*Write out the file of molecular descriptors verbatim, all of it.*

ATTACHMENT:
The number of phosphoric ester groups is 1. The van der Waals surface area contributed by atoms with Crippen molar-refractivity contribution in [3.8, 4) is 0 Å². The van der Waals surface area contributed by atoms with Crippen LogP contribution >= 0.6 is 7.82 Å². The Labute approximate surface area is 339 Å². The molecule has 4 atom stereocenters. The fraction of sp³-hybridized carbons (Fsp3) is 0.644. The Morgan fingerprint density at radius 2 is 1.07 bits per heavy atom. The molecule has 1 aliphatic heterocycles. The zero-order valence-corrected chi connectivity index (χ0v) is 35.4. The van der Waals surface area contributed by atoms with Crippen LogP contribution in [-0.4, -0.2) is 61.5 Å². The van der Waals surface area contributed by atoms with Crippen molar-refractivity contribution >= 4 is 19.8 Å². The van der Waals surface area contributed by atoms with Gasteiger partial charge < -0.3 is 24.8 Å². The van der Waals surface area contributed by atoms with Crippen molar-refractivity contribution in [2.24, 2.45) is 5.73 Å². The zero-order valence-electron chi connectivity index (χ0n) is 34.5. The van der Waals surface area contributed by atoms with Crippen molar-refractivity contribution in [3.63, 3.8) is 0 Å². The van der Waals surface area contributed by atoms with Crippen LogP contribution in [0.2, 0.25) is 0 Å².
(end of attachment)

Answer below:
The number of phosphoric ester groups is 1. The van der Waals surface area contributed by atoms with Crippen molar-refractivity contribution in [3.8, 4) is 0 Å². The van der Waals surface area contributed by atoms with Crippen LogP contribution >= 0.6 is 7.82 Å². The Labute approximate surface area is 339 Å². The molecule has 4 atom stereocenters. The fraction of sp³-hybridized carbons (Fsp3) is 0.644. The Morgan fingerprint density at radius 2 is 1.07 bits per heavy atom. The molecule has 1 aliphatic heterocycles. The zero-order valence-corrected chi connectivity index (χ0v) is 35.4. The van der Waals surface area contributed by atoms with Crippen LogP contribution in [-0.4, -0.2) is 61.5 Å². The van der Waals surface area contributed by atoms with Crippen molar-refractivity contribution >= 4 is 19.8 Å². The van der Waals surface area contributed by atoms with Gasteiger partial charge < -0.3 is 24.8 Å². The van der Waals surface area contributed by atoms with Crippen molar-refractivity contribution in [2.24, 2.45) is 5.73 Å². The zero-order valence-electron chi connectivity index (χ0n) is 34.5. The van der Waals surface area contributed by atoms with Crippen molar-refractivity contribution in [3.63, 3.8) is 0 Å². The van der Waals surface area contributed by atoms with Crippen LogP contribution in [0.2, 0.25) is 0 Å².